Alright, here we are. This is one of the possible futures that people are worried could occur if this trend keeps up. Look at this society. It's full of old people! Disproportionately so. In this future, the majority of the population is elderly, and this means that there is a very heavy financial burden on the government. We've got a lot of people who need Medicaid, Social Security, pensions, and retirement benefits. These people are getting older, so they're going to have health concerns, which means that hospitals have to be ready to provide care. Overall, there is a lot of money that goes into providing for seniors.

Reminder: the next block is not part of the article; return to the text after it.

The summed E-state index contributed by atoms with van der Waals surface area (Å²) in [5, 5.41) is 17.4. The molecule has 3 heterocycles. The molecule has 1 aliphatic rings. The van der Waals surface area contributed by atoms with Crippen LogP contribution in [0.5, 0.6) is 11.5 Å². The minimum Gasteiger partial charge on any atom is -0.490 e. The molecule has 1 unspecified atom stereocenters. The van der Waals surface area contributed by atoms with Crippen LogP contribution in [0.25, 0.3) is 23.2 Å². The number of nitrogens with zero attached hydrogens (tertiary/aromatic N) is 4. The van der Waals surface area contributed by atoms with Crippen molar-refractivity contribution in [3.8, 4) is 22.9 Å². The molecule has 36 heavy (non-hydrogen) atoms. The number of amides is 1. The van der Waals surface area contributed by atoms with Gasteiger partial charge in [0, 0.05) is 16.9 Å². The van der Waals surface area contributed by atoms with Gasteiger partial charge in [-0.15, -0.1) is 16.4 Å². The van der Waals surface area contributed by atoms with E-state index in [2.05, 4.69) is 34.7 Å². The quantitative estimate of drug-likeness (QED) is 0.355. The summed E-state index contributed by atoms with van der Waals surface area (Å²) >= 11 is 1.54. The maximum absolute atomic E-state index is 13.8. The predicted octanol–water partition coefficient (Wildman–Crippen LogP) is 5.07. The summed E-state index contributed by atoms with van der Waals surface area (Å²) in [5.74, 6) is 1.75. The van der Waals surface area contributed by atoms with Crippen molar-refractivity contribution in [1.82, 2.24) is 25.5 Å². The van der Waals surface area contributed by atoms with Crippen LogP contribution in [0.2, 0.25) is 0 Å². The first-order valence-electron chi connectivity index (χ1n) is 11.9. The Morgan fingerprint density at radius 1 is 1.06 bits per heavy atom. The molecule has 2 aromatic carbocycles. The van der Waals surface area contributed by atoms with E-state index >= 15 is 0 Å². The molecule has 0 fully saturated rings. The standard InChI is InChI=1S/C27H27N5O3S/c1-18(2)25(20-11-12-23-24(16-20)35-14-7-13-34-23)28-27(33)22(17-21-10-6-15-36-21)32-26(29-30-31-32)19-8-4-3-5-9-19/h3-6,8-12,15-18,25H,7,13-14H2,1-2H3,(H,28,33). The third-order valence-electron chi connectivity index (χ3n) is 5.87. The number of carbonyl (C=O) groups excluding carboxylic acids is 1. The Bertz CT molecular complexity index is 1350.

Now, obviously we're happy to do it, but when you don't have a large younger generation, who's paying for all of this? Most of our social insurance programs for seniors are paid for by taxes. And this works because you have more people working and paying taxes than you have people who need this welfare. But if this reverses, you've got fewer people paying taxes and that money gets stretched pretty thin.
How about a glimpse of a different future? In this future, our economy has grinded almost to a halt. Why? Because fertility rates dropped too low. You see, most economists agree that a steadily growing population is better for the economy. You create more consumers, who grow into producers that make more products, and the economy grows. Maintaining a younger workforce helps promote healthy economic competition since new ideas are always flowing in.